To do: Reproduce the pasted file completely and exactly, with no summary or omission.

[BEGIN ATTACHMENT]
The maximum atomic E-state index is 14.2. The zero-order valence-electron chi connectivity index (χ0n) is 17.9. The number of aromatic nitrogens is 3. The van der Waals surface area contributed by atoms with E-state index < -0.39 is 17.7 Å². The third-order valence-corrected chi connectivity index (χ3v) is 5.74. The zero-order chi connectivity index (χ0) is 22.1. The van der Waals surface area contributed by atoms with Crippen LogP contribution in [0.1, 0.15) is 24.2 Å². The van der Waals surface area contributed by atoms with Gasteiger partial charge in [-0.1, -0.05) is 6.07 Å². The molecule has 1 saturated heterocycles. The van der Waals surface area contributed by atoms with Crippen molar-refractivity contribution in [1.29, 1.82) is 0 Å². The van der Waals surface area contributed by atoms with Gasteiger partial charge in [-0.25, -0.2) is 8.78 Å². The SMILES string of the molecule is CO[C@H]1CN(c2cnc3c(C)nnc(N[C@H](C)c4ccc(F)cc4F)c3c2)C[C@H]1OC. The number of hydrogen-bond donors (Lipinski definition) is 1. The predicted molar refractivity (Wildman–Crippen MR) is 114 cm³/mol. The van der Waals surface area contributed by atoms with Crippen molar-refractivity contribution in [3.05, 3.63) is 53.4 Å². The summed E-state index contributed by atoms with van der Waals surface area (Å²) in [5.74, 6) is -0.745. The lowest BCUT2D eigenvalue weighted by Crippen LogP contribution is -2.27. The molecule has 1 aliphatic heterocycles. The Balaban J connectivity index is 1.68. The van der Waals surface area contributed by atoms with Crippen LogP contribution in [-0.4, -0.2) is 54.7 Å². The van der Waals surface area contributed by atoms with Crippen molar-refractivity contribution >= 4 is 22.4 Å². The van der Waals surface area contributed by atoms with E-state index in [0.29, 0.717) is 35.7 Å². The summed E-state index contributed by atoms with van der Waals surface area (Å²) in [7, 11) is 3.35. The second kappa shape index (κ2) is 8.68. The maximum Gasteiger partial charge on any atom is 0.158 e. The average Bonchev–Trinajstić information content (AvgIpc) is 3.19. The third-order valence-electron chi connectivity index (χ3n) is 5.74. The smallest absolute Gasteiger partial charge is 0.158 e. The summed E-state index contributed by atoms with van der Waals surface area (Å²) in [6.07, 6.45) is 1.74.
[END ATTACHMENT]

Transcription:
The maximum atomic E-state index is 14.2. The zero-order valence-electron chi connectivity index (χ0n) is 17.9. The number of aromatic nitrogens is 3. The van der Waals surface area contributed by atoms with E-state index < -0.39 is 17.7 Å². The third-order valence-corrected chi connectivity index (χ3v) is 5.74. The zero-order chi connectivity index (χ0) is 22.1. The van der Waals surface area contributed by atoms with Crippen LogP contribution in [0.1, 0.15) is 24.2 Å². The van der Waals surface area contributed by atoms with Gasteiger partial charge in [-0.1, -0.05) is 6.07 Å². The molecule has 1 saturated heterocycles. The van der Waals surface area contributed by atoms with Crippen molar-refractivity contribution in [1.29, 1.82) is 0 Å². The van der Waals surface area contributed by atoms with Gasteiger partial charge in [-0.25, -0.2) is 8.78 Å². The SMILES string of the molecule is CO[C@H]1CN(c2cnc3c(C)nnc(N[C@H](C)c4ccc(F)cc4F)c3c2)C[C@H]1OC. The number of hydrogen-bond donors (Lipinski definition) is 1. The predicted molar refractivity (Wildman–Crippen MR) is 114 cm³/mol. The van der Waals surface area contributed by atoms with Crippen molar-refractivity contribution in [3.05, 3.63) is 53.4 Å². The summed E-state index contributed by atoms with van der Waals surface area (Å²) in [5.74, 6) is -0.745. The lowest BCUT2D eigenvalue weighted by Crippen LogP contribution is -2.27. The molecule has 1 aliphatic heterocycles. The Balaban J connectivity index is 1.68. The van der Waals surface area contributed by atoms with Crippen LogP contribution in [-0.4, -0.2) is 54.7 Å². The van der Waals surface area contributed by atoms with Crippen molar-refractivity contribution >= 4 is 22.4 Å². The van der Waals surface area contributed by atoms with E-state index in [0.29, 0.717) is 35.7 Å². The summed E-state index contributed by atoms with van der Waals surface area (Å²) in [7, 11) is 3.35. The second kappa shape index (κ2) is 8.68. The maximum Gasteiger partial charge on any atom is 0.158 e. The average Bonchev–Trinajstić information content (AvgIpc) is 3.19. The third-order valence-electron chi connectivity index (χ3n) is 5.74. The smallest absolute Gasteiger partial charge is 0.158 e. The summed E-state index contributed by atoms with van der Waals surface area (Å²) in [6.07, 6.45) is 1.74.